Karen. Good thoughts. At Lent we think about what we’re “giving” up. We want to give up the good things, like chocolate and coffee. What if we added just one thing and watched what happens.? I think I’ll add gratefulness, daily. With gratefulness complaining, frustration and selfishness just don’t have room to grow.
I’m ready. I’m jumping in. Here goes. “Thank you!”
Great post, Karen, thank you. I usually don’t pay any attention to Lent, but you’ve given me some food for thought. Our lives would be so much better without any of these things you listed. I like Chris’s idea of “adding” something to our lives. If you do something for 40 days, it can become a habit, and what better habit than to focus on the ONE who makes everything else possible. He’s the only One we need to please.
I haven’t given up anything for Lent for years, but your post is inspiring. I especially LOVE the idea of giving up complaining. My household of six children could get really quiet! Thanks for this today, Karen.
Thank you for that very convicting post. OUCH! To be honest, I wish I had more reverence for Lent. My husband, who is Catholic, has given up soda every year for as long as I’ve known him. I once tried to give up chocolate (although, mostly it was just in support of his sacrifice)and that was very severe. 🙂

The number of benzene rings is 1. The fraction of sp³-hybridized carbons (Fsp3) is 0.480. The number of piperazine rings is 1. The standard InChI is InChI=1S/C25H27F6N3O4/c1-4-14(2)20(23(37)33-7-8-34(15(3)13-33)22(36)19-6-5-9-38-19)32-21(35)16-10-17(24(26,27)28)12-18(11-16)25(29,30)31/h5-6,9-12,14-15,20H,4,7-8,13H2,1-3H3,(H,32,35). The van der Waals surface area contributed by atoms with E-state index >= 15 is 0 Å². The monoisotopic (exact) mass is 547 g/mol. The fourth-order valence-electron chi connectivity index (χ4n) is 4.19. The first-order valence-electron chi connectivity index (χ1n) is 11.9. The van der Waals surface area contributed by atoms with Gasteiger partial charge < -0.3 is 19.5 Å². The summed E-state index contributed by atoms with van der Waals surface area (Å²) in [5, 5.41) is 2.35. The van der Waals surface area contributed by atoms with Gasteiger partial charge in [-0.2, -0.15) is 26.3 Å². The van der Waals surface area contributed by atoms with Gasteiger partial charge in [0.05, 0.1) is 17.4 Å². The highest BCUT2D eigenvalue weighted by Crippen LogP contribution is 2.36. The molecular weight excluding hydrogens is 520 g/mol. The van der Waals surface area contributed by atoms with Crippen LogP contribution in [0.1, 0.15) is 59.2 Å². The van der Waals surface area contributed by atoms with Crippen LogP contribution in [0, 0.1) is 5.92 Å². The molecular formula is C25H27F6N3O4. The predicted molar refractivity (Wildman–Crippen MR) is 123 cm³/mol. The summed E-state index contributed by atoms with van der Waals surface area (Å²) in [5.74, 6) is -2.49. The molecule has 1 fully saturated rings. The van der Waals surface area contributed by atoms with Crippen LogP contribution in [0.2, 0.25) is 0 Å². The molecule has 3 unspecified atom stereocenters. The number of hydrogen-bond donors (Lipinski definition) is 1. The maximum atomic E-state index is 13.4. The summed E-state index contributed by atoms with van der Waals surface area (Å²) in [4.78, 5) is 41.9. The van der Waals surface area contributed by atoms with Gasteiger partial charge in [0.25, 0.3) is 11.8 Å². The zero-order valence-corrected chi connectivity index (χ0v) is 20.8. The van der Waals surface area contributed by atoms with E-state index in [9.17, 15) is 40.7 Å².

But I know folks who give up Facebook entirely and say it helps center them for the season, and some who give up internet altogether. Yet, I find that my connections to other believers during Lent (as well as other seasons of faith) even through the wide world of the Web, are what strengthen my relationship with–and desire to grow closer to–Christ. Ann Voskamp, for example, has the most inspiring and reverent Lenten blog series. Her words guide me through and help me focus more on what it really means to observe a time of reflection and surrender. Her open heart makes me reach for more in my relationship with my Savior. So, I don’t think I will be giving that up, and I don’t believe I’m called to either.